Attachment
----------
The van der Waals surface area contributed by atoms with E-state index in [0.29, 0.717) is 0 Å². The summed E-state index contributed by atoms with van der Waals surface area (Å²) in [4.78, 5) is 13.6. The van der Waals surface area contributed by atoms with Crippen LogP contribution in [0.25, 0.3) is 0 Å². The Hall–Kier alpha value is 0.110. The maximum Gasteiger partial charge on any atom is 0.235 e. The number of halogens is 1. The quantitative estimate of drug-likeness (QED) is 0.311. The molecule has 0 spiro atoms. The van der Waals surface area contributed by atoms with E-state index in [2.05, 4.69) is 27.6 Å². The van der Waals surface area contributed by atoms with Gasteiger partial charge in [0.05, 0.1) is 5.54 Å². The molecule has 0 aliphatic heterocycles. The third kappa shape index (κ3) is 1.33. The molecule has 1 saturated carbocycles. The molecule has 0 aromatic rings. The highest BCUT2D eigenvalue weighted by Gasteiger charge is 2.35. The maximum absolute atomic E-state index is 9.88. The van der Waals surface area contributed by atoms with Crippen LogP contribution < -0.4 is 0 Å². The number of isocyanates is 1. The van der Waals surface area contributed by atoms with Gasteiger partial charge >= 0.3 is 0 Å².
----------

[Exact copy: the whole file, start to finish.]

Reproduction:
The van der Waals surface area contributed by atoms with E-state index in [0.29, 0.717) is 0 Å². The summed E-state index contributed by atoms with van der Waals surface area (Å²) in [4.78, 5) is 13.6. The van der Waals surface area contributed by atoms with Crippen LogP contribution in [0.25, 0.3) is 0 Å². The Hall–Kier alpha value is 0.110. The maximum Gasteiger partial charge on any atom is 0.235 e. The number of halogens is 1. The quantitative estimate of drug-likeness (QED) is 0.311. The molecule has 0 spiro atoms. The van der Waals surface area contributed by atoms with E-state index in [2.05, 4.69) is 27.6 Å². The van der Waals surface area contributed by atoms with Gasteiger partial charge in [0.05, 0.1) is 5.54 Å². The molecule has 0 aliphatic heterocycles. The third kappa shape index (κ3) is 1.33. The molecule has 1 saturated carbocycles. The molecule has 0 aromatic rings. The highest BCUT2D eigenvalue weighted by Gasteiger charge is 2.35. The maximum absolute atomic E-state index is 9.88. The van der Waals surface area contributed by atoms with Crippen LogP contribution < -0.4 is 0 Å². The number of isocyanates is 1. The van der Waals surface area contributed by atoms with Gasteiger partial charge >= 0.3 is 0 Å².